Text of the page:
KROQ morning show DJs entertain

In News
Reporter Combination zzzzzzzzzzzzzzzzzzzz

Overflowing from a cramped Humanities classroom, many Cal State Fullerton students gathered to hear popular Los Angeles morning radio show personalities Kevin Ryder and Lisa May as part of CSUF’s Comm Week.

“The first shift I was so nervous I almost wet myself,” Ryder said describing his first on-air radio show experience as a young college student.

Ryder, a member of “The Kevin and Bean” show on Los Angeles’s 106.7 KROQ, came with May to speak about their experiences as morning show personalities to CSUF students.

“We thought we would [come and] help out,” said May, who does traffic and is a sidekick to the Kevin and Bean team. Ryder added they wanted to come out together and give students a chance to hear what getting into the radio field is like.

“It’s really a lot of work,” Ryder said. “We learned what to do, we didn’t know what we were doing when we started.”

Christa Sanchez, a junior advertising major, said she had a big part in bringing the personalities to campus.

“I went to a Santa Anita race track and I talked to [May] and she was interested,” Sanchez, a Comm Task Force member said. She said she convinced them to come down and provide advice to students.

Speaking about personal experiences in the radio business, the pair described the process of making it in radio today.

“A lot of beginning jobs are terrible. A lot of people you work with are asses,” Ryder said. “We were really lucky to get [our] break.”

Kevin has been on KROQ for 15 years with co-host Bean, who was unable to attend because he lives in Washington. Bean co-hosts the show from his Washington home, while Ryder and May broadcast live from L.A.

May, a CSUF alumni, graduated in 1982 with a business degree, and said she got one of her breaks by a fluke incident.

“Someone was late to work and they needed someone to cover for them. So I jumped on it,” May said, referring to how she got her first job in broadcast. “Don’t ever go on vacation [because] someone will take your job.”

Cracking jokes and laughing with students, Ryder and May were able to share personal experiences with a touch of humor.

“You can’t take yourself too seriously.” Ryder said, adding, “People hated us for the first two years.”

Ryder said the show eventually grew on listeners, mentioning that today competition is getting smaller because of bigger conglomerates taking over.

“Clear Channel is the devil,” he said. “There are like three or four companies that buy these [smaller radio stations] but they don’t even work with DJs anymore.”

The duo even made fun of rival radio morning show host Ryan Seacrest on 102.7 KIIS FM, who they described as being “all hype and no context.”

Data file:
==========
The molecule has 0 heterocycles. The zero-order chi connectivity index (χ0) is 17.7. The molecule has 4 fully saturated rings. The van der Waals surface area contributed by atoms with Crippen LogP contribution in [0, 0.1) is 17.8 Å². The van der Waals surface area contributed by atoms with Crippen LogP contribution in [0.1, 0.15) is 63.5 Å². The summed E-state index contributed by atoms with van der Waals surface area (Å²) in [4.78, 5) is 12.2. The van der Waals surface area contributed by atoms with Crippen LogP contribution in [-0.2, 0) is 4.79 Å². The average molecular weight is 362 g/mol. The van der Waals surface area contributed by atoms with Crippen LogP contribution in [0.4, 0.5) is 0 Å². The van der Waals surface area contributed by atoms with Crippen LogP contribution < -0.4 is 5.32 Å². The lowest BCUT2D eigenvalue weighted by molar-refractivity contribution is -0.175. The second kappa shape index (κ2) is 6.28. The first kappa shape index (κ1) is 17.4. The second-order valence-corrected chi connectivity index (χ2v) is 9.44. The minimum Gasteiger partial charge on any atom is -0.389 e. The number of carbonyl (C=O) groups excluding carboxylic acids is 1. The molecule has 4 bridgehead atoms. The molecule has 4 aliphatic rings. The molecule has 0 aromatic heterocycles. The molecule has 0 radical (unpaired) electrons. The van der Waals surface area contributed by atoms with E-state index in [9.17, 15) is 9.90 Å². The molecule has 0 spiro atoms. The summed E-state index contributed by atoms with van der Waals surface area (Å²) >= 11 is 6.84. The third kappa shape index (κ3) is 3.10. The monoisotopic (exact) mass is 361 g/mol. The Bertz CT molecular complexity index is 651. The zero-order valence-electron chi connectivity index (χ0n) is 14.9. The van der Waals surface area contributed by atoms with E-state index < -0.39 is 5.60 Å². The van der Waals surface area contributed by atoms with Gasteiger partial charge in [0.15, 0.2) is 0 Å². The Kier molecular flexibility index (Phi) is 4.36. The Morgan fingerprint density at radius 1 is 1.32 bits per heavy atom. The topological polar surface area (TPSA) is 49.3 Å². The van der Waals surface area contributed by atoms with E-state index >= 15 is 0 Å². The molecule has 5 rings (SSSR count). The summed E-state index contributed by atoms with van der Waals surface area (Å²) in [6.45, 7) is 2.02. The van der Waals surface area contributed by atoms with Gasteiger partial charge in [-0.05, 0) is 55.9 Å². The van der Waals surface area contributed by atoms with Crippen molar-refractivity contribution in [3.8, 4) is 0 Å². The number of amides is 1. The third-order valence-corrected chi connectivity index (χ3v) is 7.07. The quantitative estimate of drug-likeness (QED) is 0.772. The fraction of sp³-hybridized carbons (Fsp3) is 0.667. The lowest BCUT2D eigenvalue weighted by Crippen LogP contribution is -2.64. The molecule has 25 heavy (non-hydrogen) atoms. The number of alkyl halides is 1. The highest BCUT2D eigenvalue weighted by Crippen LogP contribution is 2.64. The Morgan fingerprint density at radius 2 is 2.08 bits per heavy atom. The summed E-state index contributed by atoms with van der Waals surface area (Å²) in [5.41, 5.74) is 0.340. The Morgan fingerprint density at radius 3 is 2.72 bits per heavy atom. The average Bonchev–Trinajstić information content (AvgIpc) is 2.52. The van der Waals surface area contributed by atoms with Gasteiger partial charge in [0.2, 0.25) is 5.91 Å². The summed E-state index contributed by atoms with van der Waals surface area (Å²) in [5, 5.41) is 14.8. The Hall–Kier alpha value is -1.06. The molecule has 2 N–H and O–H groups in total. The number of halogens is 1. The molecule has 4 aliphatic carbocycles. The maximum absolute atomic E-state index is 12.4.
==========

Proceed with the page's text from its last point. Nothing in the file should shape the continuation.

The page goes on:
They also talked about the realities of entering the industry.

“One thing to know is that you might not get the break that [Ryder] did,” May said. A lot of stations [today] do voice-tracks.”

Junior Claudia Amezcua , a Radio/TV/Film major, said she attended the hour-long event because she is a huge fan of the show.

“I grew up listening to them. Every morning I think; where do [they] come up with this stuff,” she said laughing. “It’s just interesting, you don’t realize how much goes into [a morning show].”

The misconception of how easy working in the radio business is was something Ryder and May wanted to clarify.

“To fill as much time as we do is really difficult, and anyone who tells you otherwise is lying,” Ryder said, explaining how more goes into a show then people realize. “We are on the air for five hours in the morning and do two to five hours of research.”

Ryder said the major downside to doing the show is the early morning hours, but May added that a lot of coffee helps.

After the speech, the pair participated in a meet-and-greet with CSUF students and fans at MJ's Café.

“This is the best job in the world,” Ryder said. “I would never want to do anything else.

If you liked this story, sign up for our weekly newsletter with our top stories of the week.

You may also read!

Exterior shot of the CSUF emblem

Cal State Universities work to improve sustainability efforts

Sustainability is becoming more important to all Cal State Universities as each university has agreed to comply with specific

Read More...

Where CSUF’s water comes from and how it’s maintained

Cal State Fullerton’s water supply comes from the city of Fullerton, which gets its water from the Metropolitan Water

Read More...

Cal State Fullerton’s commuter culture negatively impacts air quality on campus

Commuter behavior poses a threat to Cal State Fullerton’s ability to meet air quality pollution standards set by the

Read More...